Little Mexico Is Getting Smaller One House at a Time

Categories: News
Where the fake cattle roam: the view from what remains of Little Mexico

In last week's paper version of Unfair Park, we looked at some homeowners on McKinnon Street who are being bullied by Uptown developer Harwood International. Gary Scott, an attorney acting as a middle man for Harwood, was at the center of the controversy between the homeowners and Harwood.

In the story, we described how Scott purchased 6 percent ownership in 2921 McKinnon Street, where Paul Santillan is the family spokesman for the home owned by his late grandfather, Ramon Rodriguez. Scott sold the 6 percent to Harwood, and now the family must get Harwood’s approval to sell to anyone else. Santillan said his two cousins, Monique and Marissa Rodriguez, were tricked into selling their interest in the property to Scott.

Santillan provided us with a phone number and address for his cousins, but it turned out that they no longer lived there. Therefore, it was noted in the story that they could not be reached for comment. However, Monique Rodriguez made a call once the story appeared in print. And she says that she, her sister and grandmother Stefana were harassed by Scott. She says he called her house constantly. “When I say he was calling us, I mean our caller ID was blown up with his calls,” Rodriguez tells Unfair Park.

She made it clear that Santillan was handling the house for the family, but Scott showed her a contract that was signed by Santillan and other family members, which Santillan got out of because the closing had been delayed several times. Rodriguez says Scott represented himself as the family attorney and told her that the rest of the family didn’t want them to get their share of the money.

“Yeah, he did trick us. What he did was wrong,” she says. “He should not have contacted us and shouldn’t have told us half of what he did, because it was untrue.”

Only after Rodriguez got a call from the real family attorney did she realize what happened. “At that time, we really didn’t care about the money or anything,” she says. “We just wanted him off our backs.”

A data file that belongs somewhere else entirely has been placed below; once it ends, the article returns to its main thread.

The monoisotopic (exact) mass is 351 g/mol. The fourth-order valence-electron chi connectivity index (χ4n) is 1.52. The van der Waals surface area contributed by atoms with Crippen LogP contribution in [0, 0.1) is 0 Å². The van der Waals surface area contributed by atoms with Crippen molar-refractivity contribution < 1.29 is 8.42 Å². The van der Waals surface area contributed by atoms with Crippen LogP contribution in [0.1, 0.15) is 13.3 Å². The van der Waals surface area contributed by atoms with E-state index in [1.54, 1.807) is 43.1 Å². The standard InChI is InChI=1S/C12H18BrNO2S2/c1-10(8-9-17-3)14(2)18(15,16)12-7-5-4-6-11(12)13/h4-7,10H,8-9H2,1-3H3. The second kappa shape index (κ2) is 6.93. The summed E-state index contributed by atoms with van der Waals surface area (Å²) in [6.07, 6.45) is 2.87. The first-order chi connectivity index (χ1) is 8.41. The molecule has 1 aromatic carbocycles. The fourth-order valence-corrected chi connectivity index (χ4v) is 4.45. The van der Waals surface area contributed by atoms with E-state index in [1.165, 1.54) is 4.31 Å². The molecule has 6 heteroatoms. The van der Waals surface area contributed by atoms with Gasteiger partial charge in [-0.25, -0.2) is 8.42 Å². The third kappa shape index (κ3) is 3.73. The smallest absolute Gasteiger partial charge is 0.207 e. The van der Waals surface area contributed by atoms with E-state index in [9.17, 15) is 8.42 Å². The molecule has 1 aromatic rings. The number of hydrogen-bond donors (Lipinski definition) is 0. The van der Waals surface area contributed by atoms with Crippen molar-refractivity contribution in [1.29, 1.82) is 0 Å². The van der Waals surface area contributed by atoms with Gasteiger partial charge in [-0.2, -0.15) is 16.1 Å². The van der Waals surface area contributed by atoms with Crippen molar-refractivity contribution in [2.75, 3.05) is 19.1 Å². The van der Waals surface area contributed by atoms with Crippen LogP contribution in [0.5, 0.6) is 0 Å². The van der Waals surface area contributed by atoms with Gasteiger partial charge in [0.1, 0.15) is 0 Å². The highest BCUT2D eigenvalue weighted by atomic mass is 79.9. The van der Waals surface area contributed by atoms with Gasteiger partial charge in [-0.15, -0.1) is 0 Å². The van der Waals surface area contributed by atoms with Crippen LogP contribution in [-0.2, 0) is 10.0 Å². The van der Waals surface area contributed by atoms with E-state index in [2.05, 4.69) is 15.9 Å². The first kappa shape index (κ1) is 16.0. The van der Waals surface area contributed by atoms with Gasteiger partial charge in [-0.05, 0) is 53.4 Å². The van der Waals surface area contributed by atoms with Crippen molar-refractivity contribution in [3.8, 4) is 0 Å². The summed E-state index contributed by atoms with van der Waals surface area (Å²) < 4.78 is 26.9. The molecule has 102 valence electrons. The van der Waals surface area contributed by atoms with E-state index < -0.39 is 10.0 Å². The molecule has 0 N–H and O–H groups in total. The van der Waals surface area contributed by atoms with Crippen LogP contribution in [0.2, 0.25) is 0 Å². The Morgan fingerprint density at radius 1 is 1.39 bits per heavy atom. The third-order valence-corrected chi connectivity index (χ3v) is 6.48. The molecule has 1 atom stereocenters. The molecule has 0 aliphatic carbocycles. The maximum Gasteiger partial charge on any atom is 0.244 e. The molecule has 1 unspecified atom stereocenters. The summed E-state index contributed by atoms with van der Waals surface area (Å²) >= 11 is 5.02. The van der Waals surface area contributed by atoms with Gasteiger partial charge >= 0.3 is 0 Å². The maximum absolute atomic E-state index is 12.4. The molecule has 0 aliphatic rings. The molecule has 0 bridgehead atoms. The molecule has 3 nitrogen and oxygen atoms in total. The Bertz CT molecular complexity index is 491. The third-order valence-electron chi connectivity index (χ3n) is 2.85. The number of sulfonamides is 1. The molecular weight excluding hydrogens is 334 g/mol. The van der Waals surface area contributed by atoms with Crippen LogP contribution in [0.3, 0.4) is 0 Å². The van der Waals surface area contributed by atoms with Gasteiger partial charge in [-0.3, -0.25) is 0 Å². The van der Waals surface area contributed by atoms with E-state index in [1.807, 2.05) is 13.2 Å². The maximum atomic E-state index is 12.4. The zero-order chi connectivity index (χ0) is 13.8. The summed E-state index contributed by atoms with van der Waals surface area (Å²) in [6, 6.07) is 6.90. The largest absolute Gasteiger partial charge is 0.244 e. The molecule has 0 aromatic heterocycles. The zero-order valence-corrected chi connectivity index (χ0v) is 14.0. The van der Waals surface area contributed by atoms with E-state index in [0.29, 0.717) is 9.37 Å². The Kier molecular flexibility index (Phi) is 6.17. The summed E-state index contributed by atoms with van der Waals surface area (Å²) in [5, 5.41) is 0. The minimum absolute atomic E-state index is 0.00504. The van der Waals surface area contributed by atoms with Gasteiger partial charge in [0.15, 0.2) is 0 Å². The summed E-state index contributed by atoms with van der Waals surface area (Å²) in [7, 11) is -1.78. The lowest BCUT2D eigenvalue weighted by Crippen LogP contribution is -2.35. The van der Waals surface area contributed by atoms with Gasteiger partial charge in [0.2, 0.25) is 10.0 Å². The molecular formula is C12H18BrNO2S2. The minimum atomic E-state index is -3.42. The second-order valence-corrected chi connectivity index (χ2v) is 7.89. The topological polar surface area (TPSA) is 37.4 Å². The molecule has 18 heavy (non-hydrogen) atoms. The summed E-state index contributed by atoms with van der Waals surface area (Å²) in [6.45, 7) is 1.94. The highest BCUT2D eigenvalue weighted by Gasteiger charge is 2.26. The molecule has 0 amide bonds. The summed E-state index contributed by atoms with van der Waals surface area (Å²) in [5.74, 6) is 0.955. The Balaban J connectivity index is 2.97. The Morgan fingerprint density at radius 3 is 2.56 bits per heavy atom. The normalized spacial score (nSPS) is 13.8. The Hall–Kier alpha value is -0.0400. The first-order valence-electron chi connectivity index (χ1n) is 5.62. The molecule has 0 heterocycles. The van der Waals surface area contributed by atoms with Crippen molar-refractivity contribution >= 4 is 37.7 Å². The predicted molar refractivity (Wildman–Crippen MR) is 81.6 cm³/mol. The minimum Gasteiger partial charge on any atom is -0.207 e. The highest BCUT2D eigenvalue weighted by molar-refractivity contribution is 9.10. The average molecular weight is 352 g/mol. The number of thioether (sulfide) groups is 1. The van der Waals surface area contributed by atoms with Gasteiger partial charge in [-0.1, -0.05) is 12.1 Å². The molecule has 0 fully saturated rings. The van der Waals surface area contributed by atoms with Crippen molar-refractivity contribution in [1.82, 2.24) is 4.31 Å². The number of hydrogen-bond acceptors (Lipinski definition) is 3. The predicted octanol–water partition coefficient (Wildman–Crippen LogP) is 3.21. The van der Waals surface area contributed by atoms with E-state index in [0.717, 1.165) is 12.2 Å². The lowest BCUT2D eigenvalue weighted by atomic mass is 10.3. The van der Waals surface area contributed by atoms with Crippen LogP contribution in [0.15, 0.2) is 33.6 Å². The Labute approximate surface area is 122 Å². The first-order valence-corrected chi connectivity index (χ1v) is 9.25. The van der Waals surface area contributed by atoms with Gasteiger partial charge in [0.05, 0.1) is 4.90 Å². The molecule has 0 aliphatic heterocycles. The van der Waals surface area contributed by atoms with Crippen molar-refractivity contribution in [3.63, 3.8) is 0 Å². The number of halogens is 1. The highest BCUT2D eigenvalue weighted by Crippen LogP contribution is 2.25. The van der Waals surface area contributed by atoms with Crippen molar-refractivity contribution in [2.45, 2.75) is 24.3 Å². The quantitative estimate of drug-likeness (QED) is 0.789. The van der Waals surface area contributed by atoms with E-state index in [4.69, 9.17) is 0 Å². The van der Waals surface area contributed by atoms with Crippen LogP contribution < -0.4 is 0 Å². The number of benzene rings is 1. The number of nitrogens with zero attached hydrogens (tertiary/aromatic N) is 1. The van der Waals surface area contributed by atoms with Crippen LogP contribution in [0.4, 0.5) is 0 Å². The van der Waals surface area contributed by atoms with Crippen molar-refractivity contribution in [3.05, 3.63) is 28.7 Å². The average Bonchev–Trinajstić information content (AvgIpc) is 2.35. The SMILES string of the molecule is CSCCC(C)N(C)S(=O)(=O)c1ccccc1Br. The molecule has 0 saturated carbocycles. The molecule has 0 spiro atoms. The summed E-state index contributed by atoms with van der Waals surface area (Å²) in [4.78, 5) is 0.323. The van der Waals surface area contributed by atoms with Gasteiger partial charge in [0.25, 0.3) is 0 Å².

After her father died five years ago, Rodriguez says, her relationship with the family has been distant. Santillan says, “I don’t know if I’d recognize who they were if I saw them.” Since they sold their 6 percent of the property, no one has been in contact with Rodriguez or her sister -- except for sending a “mean letter” once they sold to Scott, she says.

“We both feel bad, but what can we do now?” she tells Unfair Park. “The only family that we had left of the Rodriguez’s no longer speaks to us because of Gary Scott and the whole situation that went down.”

Scott claimed Rodriguez was simply ready to sell, but she says that is untrue. “The only reason why we signed is because he showed us signatures from the other family members on a contract,” Rodriguez says. “It’s all because of greed and money; that’s all Gary Scott wanted.”

We also heard from Fred De La Garza, who was mentioned in the story as moving into 3015 McKinnon Street soon. This was information provided by the real estate broker for that house, Grayson Von Buren. But De La Garza says he has no plans to move back into the home that he left in 1969.

De La Garza also pointed out that his sister Marie Ybarra was mistakenly confused for his late sister Mandy in the story. Ybarra, referenced in the story as “his late sister,” is very much alive and lives in Richardson. Our apologizes. --Sam Merten


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